Virginia Tech-led group receives third five-year international biodiversity grant

December 19, 2003

(Blacksburg, Va.) - Ten years ago, a Virginia Tech-led team of chemists, conservationists, and botanists began to work in Suriname to discover new drugs and to give the country reasons to preserve the biodiversity of its forests. Five years later, in 1998, they were screening two potential anticancer compounds, had discovered five rare plants, and had saved some of the country's tropical forest from wood harvesting. They also expanded their research to Madagascar and have discovered four additional potential anticancer compounds.

Now the International Cooperative Biodiversity Group (ICBG), led by David G.I. Kingston of Blacksburg, Va., University Distinguished Professor of Chemistry at Virginia Tech, has received a third five-year grant. A consortium of Federal agencies, including the National Institutes of Health, the National Science Foundation, and the U.S. Department of Agriculture, announced 12 ICBG programs (www.nih.gov/news/pr/dec2003/fic-16.htm), which will total approximately $5 million per year over the next five years. The Fogarty International Center, which led development of the program in 1993, administers and supports the program with the co-sponsors.

Virginia Tech's partners in the third ICBG include the Missouri Botanical Garden, Conservation International, the Madagascar National Centers for Pharmaceutical Research, for Environmental Research, and for Oceanographic Research, the Eisai Pharmaceutical Research Institute, and Dow AgroSciences. In addition to tropical plants, the researchers will study marine organisms and microorganisms in Madagascar. "We've narrowed our scope geographically but broadened it scientifically," Kingston says.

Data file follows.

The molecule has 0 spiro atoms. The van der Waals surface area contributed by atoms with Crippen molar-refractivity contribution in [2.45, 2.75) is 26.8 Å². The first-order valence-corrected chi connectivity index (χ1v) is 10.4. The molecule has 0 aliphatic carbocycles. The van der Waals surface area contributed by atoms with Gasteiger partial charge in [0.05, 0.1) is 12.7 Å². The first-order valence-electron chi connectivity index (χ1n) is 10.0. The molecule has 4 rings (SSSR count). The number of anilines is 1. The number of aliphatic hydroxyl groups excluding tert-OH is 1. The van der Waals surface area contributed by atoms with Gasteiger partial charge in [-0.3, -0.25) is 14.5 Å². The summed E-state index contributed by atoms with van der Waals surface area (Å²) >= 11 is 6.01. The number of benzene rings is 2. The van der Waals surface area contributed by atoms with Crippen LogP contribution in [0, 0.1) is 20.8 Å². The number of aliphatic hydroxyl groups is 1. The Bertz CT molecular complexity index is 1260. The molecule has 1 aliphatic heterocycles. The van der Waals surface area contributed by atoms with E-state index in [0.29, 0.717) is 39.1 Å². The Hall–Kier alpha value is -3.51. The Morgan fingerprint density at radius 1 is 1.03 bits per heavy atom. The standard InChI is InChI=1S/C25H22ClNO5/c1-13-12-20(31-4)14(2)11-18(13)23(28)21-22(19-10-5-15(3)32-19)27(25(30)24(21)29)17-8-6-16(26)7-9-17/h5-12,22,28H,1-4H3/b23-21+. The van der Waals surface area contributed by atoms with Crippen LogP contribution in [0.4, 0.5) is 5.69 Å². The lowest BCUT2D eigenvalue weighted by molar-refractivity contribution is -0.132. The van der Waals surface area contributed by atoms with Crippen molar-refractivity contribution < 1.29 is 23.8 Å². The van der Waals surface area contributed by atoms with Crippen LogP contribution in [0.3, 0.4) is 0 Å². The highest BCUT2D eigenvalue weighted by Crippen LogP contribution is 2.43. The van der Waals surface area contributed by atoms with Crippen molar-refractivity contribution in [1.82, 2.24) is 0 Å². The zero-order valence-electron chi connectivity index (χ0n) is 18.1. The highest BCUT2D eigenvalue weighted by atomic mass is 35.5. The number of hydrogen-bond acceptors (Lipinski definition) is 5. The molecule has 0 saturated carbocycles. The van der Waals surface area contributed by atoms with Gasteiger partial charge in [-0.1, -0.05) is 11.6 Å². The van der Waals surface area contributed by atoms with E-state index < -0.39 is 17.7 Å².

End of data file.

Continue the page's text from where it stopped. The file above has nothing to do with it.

Kingston said the four potential anticancer compounds, which were discovered by Virginia Tech graduate student Brent Yoder of Fort Wayne, In., from a Madagascar plant, are "potent" and "appear relatively easy to synthesize." They have been sent to the National Cancer Institute (NCI) for further testing. Virginia Tech research scientist Shugeng Cao and chemistry graduate students Russell Williams, of Dibble, Ok. and Eba Adou, of Cote d'Ivoire (Ivory Coast), in Kingston's group, have also submitted several compounds isolated from Suriname plants to the NCI, which will evaluate them in a 60-cell line panel. "If they find interesting patterns of activity, we will seek to synthesize analogs," Kingston said.

Meanwhile, the Missouri Botanical Garden has surveyed plants in the Zahamena National Park and created a guide to the ferns and is creating a guide to the woody plants. "This will attract a certain kind of tourists, providing an economic basis for preserving the park and it's biodiversity," says Kingston.

The other partners in the group met with villagers near the collection site and asked them what they needed. "Members of the group built a grain storage facility, which allows farmers to keep their grain until the market is favorable. We also renovated a primary school and provided text books and built a foot bridge over a river that was otherwise impassable in the rainy season." All of the projects were dedicated by the Madagascar Minister of the Environment in 2002. "They were well received, which was helpful when it came time to renew the grant," says Kingston.
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Virginia Tech

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